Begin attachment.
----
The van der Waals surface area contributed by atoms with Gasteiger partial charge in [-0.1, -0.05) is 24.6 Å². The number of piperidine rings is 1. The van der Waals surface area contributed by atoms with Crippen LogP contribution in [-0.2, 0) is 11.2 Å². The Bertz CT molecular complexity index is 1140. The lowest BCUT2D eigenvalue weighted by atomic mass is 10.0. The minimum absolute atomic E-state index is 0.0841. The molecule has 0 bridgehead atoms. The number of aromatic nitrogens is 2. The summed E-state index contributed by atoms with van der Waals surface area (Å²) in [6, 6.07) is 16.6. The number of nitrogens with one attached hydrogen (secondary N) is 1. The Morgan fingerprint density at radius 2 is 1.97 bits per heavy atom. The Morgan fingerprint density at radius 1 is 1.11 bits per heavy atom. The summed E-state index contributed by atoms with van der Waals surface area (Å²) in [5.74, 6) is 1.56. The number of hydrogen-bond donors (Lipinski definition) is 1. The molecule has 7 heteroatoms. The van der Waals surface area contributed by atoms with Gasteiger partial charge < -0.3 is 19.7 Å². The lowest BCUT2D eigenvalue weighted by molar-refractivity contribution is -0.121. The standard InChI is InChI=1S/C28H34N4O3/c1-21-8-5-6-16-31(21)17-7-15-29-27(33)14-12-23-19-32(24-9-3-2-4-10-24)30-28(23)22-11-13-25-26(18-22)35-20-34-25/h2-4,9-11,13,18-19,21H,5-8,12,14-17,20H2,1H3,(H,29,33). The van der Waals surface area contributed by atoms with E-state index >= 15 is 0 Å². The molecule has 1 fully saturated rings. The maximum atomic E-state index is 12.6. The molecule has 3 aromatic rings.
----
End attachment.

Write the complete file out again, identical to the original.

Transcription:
The van der Waals surface area contributed by atoms with Gasteiger partial charge in [-0.1, -0.05) is 24.6 Å². The number of piperidine rings is 1. The van der Waals surface area contributed by atoms with Crippen LogP contribution in [-0.2, 0) is 11.2 Å². The Bertz CT molecular complexity index is 1140. The lowest BCUT2D eigenvalue weighted by atomic mass is 10.0. The minimum absolute atomic E-state index is 0.0841. The molecule has 0 bridgehead atoms. The number of aromatic nitrogens is 2. The summed E-state index contributed by atoms with van der Waals surface area (Å²) in [6, 6.07) is 16.6. The number of nitrogens with one attached hydrogen (secondary N) is 1. The Morgan fingerprint density at radius 2 is 1.97 bits per heavy atom. The Morgan fingerprint density at radius 1 is 1.11 bits per heavy atom. The summed E-state index contributed by atoms with van der Waals surface area (Å²) in [5.74, 6) is 1.56. The number of hydrogen-bond donors (Lipinski definition) is 1. The molecule has 7 heteroatoms. The van der Waals surface area contributed by atoms with Gasteiger partial charge < -0.3 is 19.7 Å². The lowest BCUT2D eigenvalue weighted by molar-refractivity contribution is -0.121. The standard InChI is InChI=1S/C28H34N4O3/c1-21-8-5-6-16-31(21)17-7-15-29-27(33)14-12-23-19-32(24-9-3-2-4-10-24)30-28(23)22-11-13-25-26(18-22)35-20-34-25/h2-4,9-11,13,18-19,21H,5-8,12,14-17,20H2,1H3,(H,29,33). The van der Waals surface area contributed by atoms with E-state index >= 15 is 0 Å². The molecule has 1 fully saturated rings. The maximum atomic E-state index is 12.6. The molecule has 3 aromatic rings.